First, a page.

raised the native alarm with hand and lips, and although 
the people in the valley could not see us, they heard the 
cry, and suddenly aware of our danger, over lOO men 
hurried up to our rescue. While six were left to take us 
to the foot of the hill, the others stumbled up and were 

22 



The Country : Its Awakening 

just in time to save our belongings and the buildings 
after a desperate fight with the flames. 

At some remote period, however, the country must have 
been hotter still, for in certain districts, especially in the 
vicinity of Ruwenzori, broken lines of extinct volcanoes 
extend. As many as six can be visited in one hour in one 
district. Beneath the surface soil of Uganda generally, 
there is said to he a deep incrustation of lava, which 
renders all work of mineral prospecting an exceedingly 
difficult task. Deep down in some of these craters lie 
silent, unfathomable lakes. As you descend, the air strikes 
chill and stagnant, and an eerie sensation passes through 
you. It is not surprising that strange tales are associated 
with these dark waters in the minds of the natives, who 
say the spirits of the dead and devils live there, and these 
have been known to carry away men, children and cattle, 
who have been swallowed up entirely. This may refer to 
a time when some of them were active and wrought deso- 
lation in the land. Until quite recent times all the old 
women who were suspected of witchcraft, were bound and 
thrown head first into the yawning mouths of these 
craters. 

In the mountainous district of Toro, where the rainfall 
is heavy and the land is well irrigated by mountain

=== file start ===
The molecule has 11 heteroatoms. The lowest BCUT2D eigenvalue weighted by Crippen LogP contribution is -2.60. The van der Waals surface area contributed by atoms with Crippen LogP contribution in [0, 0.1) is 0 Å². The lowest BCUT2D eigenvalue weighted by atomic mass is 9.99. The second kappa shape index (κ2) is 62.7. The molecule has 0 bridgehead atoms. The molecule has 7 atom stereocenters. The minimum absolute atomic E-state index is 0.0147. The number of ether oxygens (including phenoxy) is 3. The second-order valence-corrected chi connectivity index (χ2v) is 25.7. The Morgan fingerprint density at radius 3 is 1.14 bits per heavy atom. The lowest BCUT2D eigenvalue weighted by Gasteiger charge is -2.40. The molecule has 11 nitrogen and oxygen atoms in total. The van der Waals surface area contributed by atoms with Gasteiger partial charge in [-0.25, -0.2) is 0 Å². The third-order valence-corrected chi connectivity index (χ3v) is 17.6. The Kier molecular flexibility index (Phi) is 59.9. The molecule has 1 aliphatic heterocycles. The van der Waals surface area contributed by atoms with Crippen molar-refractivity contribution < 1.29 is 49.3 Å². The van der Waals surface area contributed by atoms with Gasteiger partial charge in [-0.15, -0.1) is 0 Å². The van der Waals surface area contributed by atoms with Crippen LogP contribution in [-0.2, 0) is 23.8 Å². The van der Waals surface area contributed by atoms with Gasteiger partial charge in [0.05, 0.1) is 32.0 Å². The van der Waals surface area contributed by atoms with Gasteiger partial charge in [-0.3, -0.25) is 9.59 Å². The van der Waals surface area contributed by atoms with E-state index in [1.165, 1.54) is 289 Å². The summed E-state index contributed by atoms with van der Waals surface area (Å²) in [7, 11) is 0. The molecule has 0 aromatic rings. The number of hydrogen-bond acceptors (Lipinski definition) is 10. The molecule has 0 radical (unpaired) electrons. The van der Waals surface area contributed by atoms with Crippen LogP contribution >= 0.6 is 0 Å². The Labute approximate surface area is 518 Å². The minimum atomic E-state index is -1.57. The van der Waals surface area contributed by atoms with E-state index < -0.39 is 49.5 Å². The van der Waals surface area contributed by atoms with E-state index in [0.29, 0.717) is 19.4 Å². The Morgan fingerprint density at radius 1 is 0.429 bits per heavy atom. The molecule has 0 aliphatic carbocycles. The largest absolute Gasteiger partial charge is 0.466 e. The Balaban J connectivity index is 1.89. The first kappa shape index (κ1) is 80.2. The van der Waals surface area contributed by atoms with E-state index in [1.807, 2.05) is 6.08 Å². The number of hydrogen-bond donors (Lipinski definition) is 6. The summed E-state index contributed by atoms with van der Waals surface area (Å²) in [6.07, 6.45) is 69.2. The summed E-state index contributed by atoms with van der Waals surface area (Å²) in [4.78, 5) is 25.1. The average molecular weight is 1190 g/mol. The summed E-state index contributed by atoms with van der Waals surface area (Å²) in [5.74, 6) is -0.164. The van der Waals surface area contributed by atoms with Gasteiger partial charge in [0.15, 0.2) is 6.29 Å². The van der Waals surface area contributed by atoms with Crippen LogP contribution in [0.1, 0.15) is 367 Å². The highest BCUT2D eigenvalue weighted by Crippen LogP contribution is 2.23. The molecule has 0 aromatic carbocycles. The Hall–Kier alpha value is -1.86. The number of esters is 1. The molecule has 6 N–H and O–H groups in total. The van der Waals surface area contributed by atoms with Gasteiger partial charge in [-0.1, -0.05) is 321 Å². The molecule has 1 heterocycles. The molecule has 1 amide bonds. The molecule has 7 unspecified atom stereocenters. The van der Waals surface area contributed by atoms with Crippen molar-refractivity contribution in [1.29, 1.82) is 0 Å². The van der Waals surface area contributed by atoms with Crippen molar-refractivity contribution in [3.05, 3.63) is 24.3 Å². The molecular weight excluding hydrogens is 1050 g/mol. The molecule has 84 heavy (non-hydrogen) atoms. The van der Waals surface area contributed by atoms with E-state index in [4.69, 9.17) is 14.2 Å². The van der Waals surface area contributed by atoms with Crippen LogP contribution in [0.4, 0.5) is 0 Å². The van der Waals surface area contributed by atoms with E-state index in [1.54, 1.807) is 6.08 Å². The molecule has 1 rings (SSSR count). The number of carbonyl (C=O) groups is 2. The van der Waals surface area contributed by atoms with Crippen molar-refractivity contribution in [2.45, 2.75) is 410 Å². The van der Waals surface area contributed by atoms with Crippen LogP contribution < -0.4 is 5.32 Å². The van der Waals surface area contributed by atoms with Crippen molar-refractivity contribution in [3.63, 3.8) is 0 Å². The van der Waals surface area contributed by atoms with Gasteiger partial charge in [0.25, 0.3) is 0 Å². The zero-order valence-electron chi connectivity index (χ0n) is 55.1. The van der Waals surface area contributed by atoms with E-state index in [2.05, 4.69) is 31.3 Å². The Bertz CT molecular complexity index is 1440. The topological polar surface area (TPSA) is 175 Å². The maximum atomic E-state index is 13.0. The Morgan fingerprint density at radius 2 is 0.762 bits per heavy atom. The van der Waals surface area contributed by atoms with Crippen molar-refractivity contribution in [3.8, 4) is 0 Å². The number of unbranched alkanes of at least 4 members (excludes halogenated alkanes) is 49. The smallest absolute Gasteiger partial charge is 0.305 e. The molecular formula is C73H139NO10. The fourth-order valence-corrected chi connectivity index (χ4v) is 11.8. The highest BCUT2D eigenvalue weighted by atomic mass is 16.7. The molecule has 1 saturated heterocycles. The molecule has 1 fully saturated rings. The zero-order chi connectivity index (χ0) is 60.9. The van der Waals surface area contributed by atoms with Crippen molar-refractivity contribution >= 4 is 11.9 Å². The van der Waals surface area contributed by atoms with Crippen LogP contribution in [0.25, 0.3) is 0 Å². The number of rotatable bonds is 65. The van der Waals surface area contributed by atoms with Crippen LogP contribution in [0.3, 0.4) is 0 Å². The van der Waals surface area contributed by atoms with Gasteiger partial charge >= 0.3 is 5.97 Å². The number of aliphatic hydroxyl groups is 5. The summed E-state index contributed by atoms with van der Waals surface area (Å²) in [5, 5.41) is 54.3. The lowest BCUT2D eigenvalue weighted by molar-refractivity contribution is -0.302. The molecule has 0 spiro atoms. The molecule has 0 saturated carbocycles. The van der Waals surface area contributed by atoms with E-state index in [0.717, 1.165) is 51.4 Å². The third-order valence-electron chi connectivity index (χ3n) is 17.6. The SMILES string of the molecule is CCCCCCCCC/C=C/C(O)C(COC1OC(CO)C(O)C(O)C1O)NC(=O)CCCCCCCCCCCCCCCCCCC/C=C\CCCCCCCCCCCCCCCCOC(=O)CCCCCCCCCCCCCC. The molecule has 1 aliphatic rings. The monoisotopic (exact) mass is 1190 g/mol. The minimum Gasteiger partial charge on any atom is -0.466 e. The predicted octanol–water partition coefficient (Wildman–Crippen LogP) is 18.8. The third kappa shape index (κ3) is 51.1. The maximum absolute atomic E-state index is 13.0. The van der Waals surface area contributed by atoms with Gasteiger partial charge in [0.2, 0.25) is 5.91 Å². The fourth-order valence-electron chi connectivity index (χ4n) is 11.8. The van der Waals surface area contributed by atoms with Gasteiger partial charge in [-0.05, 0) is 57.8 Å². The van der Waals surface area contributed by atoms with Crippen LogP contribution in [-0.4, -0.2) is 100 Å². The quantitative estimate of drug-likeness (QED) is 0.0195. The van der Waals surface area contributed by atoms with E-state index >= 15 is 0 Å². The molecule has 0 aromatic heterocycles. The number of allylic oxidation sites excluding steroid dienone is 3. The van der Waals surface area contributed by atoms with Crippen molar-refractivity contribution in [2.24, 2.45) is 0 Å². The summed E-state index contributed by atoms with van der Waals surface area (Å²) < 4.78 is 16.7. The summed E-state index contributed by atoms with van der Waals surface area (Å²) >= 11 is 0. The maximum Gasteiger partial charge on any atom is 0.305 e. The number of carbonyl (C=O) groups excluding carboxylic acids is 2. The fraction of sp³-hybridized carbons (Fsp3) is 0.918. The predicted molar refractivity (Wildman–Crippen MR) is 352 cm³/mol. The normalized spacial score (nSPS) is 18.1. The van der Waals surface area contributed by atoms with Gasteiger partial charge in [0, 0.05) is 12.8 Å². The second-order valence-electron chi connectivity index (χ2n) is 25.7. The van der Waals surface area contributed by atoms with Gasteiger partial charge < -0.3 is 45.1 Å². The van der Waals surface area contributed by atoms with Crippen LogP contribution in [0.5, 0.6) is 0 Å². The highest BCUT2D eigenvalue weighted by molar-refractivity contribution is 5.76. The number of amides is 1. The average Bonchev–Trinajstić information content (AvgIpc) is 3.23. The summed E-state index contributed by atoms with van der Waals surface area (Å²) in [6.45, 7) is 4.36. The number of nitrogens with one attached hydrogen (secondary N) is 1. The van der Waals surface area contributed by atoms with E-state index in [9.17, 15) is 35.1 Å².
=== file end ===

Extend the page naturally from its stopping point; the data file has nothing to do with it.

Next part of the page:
streams, the perpetual scrub and elephant grass are inter- 
cepted by strips of forest. These are impenetrable to the 
traveller, excepting where the tangled rubber vines and 
dense undergrowth have been partially cleared for an 
opening. But they are the favourite haunts and play- 
grounds of elephants that regard Toro and Bunyoro as 
their own special reserves. These mighty animals herd 
together in large companies, sometimes numbering hun- 
dreds, and absolutely disregard any claim or boundary 
that mere man may peg out for himself. When on the 
march they trundle along in single file, the baby gambols 
along by the side ot its mother. Each company appoints 

23 



Twilight Tales of the Black Baganda 

a general that heads the march, and gives due warning to 
its followers, by powerful trumpetings when it scents 
danger. Elephant hunting is one of the most risky sports, 
and full of imminent peril. We have met quite a num- 
ber of hunters who have visited Bunyoro for this object, 
but not one has indulged in it for the sake of pleasure. It 
seems the right thing to do, to add at least one elephant 
to one's bag as a trophy. Others living in the country 
find the possibility of making even ^£"400 by one shot 
accurately fired, too strong a temptation to resist. In 
February, igii, the record elephant for this Protectorate 
was shot within two miles of our Mission Station at 
Hoima ; the tusks weighed 365lbs. The chief difficulty 
is, that the herd has to be approached through the long 
grass that often obscures them from the huntsman until 
he finds himself among them. Probably only one male 
among the herd possesses tusks above the minimum size 
allowed by the game laws of the country, and it is nearly 
always impossible to isolate that one from the others, so 
the shot has to be fired into the ranks. This causes the 
elephants to stampede, and throwing up their trunks in 
the air to scent their enemy, they will furiously charge in 
his direction. It is hard to beat a retreat amid such long 
grass, and trees form no safe place in which to take refuge, 
for twisting the trunk round the bark the elephant can 
splinter it into matchwood. 

Sometimes the ordinary traveller, having no malicious 
intentions towards them, may find himself in closer 
quarters than he may like. After a long day's march 
over rough roads, no roads, through rivers or swamps, 
he pitches his tent for the night, while his porters 
follow his example, and curl themselves round inside 
their hastily-erected grass hut. The usual salaams,